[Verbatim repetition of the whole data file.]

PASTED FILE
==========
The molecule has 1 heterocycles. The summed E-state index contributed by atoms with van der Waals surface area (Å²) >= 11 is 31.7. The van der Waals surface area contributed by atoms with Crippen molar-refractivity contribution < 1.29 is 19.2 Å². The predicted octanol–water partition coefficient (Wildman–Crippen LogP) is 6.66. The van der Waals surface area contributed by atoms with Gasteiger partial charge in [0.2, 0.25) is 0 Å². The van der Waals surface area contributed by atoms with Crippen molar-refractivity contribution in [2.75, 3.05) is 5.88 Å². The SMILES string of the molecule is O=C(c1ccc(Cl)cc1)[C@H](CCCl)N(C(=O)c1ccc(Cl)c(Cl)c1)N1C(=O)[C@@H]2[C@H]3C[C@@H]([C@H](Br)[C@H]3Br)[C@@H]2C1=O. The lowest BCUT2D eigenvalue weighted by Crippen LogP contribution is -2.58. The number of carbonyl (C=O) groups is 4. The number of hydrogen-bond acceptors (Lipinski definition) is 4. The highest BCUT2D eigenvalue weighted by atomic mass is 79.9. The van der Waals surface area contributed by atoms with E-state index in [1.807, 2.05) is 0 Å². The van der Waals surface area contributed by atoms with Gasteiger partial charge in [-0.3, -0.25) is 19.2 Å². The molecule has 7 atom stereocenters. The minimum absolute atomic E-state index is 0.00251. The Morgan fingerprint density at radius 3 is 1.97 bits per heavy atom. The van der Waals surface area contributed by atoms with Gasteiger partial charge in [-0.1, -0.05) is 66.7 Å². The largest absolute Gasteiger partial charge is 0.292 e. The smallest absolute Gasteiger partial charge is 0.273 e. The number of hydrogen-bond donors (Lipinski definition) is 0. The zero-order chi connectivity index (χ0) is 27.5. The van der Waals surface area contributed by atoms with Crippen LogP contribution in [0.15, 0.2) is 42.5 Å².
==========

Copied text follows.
The molecule has 1 heterocycles. The summed E-state index contributed by atoms with van der Waals surface area (Å²) >= 11 is 31.7. The van der Waals surface area contributed by atoms with Crippen molar-refractivity contribution < 1.29 is 19.2 Å². The predicted octanol–water partition coefficient (Wildman–Crippen LogP) is 6.66. The van der Waals surface area contributed by atoms with Gasteiger partial charge in [0.2, 0.25) is 0 Å². The van der Waals surface area contributed by atoms with Crippen molar-refractivity contribution in [2.75, 3.05) is 5.88 Å². The SMILES string of the molecule is O=C(c1ccc(Cl)cc1)[C@H](CCCl)N(C(=O)c1ccc(Cl)c(Cl)c1)N1C(=O)[C@@H]2[C@H]3C[C@@H]([C@H](Br)[C@H]3Br)[C@@H]2C1=O. The lowest BCUT2D eigenvalue weighted by Crippen LogP contribution is -2.58. The number of carbonyl (C=O) groups is 4. The number of hydrogen-bond acceptors (Lipinski definition) is 4. The highest BCUT2D eigenvalue weighted by atomic mass is 79.9. The van der Waals surface area contributed by atoms with E-state index in [1.807, 2.05) is 0 Å². The van der Waals surface area contributed by atoms with Gasteiger partial charge in [-0.3, -0.25) is 19.2 Å². The molecule has 7 atom stereocenters. The minimum absolute atomic E-state index is 0.00251. The Morgan fingerprint density at radius 3 is 1.97 bits per heavy atom. The van der Waals surface area contributed by atoms with Gasteiger partial charge in [-0.1, -0.05) is 66.7 Å². The largest absolute Gasteiger partial charge is 0.292 e. The smallest absolute Gasteiger partial charge is 0.273 e. The number of hydrogen-bond donors (Lipinski definition) is 0. The zero-order chi connectivity index (χ0) is 27.5. The van der Waals surface area contributed by atoms with Crippen LogP contribution in [0.15, 0.2) is 42.5 Å².